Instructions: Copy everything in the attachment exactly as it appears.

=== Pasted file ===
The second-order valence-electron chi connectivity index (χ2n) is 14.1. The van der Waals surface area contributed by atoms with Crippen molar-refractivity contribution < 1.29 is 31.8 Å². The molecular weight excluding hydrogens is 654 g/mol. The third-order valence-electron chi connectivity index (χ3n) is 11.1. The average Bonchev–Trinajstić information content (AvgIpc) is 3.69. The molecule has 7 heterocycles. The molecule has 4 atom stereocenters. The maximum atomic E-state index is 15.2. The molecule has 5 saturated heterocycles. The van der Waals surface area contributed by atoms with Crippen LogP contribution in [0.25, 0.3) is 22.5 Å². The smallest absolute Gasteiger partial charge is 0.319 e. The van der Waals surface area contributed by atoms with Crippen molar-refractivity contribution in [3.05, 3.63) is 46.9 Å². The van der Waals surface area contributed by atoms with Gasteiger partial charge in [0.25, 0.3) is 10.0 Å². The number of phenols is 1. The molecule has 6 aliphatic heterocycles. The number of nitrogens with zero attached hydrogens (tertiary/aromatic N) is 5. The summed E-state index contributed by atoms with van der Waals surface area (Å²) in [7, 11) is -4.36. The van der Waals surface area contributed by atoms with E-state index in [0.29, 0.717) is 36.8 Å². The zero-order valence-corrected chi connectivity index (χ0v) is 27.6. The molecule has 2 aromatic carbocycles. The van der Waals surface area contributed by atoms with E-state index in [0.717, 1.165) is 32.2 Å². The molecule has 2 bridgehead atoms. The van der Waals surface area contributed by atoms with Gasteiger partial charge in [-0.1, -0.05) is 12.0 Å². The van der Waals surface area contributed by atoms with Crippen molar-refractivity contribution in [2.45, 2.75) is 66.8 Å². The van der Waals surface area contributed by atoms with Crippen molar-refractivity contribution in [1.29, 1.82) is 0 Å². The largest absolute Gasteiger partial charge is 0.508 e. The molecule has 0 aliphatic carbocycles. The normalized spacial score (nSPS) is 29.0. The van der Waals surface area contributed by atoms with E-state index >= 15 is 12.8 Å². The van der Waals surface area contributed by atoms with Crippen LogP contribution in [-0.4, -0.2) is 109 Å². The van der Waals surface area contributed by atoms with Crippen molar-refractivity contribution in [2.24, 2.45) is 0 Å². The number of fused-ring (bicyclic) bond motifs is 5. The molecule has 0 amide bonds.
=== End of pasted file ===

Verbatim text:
The second-order valence-electron chi connectivity index (χ2n) is 14.1. The van der Waals surface area contributed by atoms with Crippen molar-refractivity contribution < 1.29 is 31.8 Å². The molecular weight excluding hydrogens is 654 g/mol. The third-order valence-electron chi connectivity index (χ3n) is 11.1. The average Bonchev–Trinajstić information content (AvgIpc) is 3.69. The molecule has 7 heterocycles. The molecule has 4 atom stereocenters. The maximum atomic E-state index is 15.2. The molecule has 5 saturated heterocycles. The van der Waals surface area contributed by atoms with Crippen LogP contribution in [0.25, 0.3) is 22.5 Å². The smallest absolute Gasteiger partial charge is 0.319 e. The van der Waals surface area contributed by atoms with Crippen molar-refractivity contribution in [3.05, 3.63) is 46.9 Å². The van der Waals surface area contributed by atoms with Gasteiger partial charge in [0.25, 0.3) is 10.0 Å². The number of phenols is 1. The molecule has 6 aliphatic heterocycles. The number of nitrogens with zero attached hydrogens (tertiary/aromatic N) is 5. The summed E-state index contributed by atoms with van der Waals surface area (Å²) in [7, 11) is -4.36. The van der Waals surface area contributed by atoms with E-state index in [0.29, 0.717) is 36.8 Å². The zero-order valence-corrected chi connectivity index (χ0v) is 27.6. The molecule has 2 aromatic carbocycles. The van der Waals surface area contributed by atoms with E-state index in [0.717, 1.165) is 32.2 Å². The molecule has 2 bridgehead atoms. The van der Waals surface area contributed by atoms with Gasteiger partial charge in [-0.1, -0.05) is 12.0 Å². The van der Waals surface area contributed by atoms with Crippen molar-refractivity contribution in [2.45, 2.75) is 66.8 Å². The van der Waals surface area contributed by atoms with Crippen molar-refractivity contribution in [1.29, 1.82) is 0 Å². The largest absolute Gasteiger partial charge is 0.508 e. The molecule has 0 aliphatic carbocycles. The normalized spacial score (nSPS) is 29.0. The van der Waals surface area contributed by atoms with E-state index >= 15 is 12.8 Å². The van der Waals surface area contributed by atoms with Crippen LogP contribution in [-0.4, -0.2) is 109 Å². The van der Waals surface area contributed by atoms with Crippen molar-refractivity contribution in [2.24, 2.45) is 0 Å². The number of fused-ring (bicyclic) bond motifs is 5. The molecule has 0 amide bonds.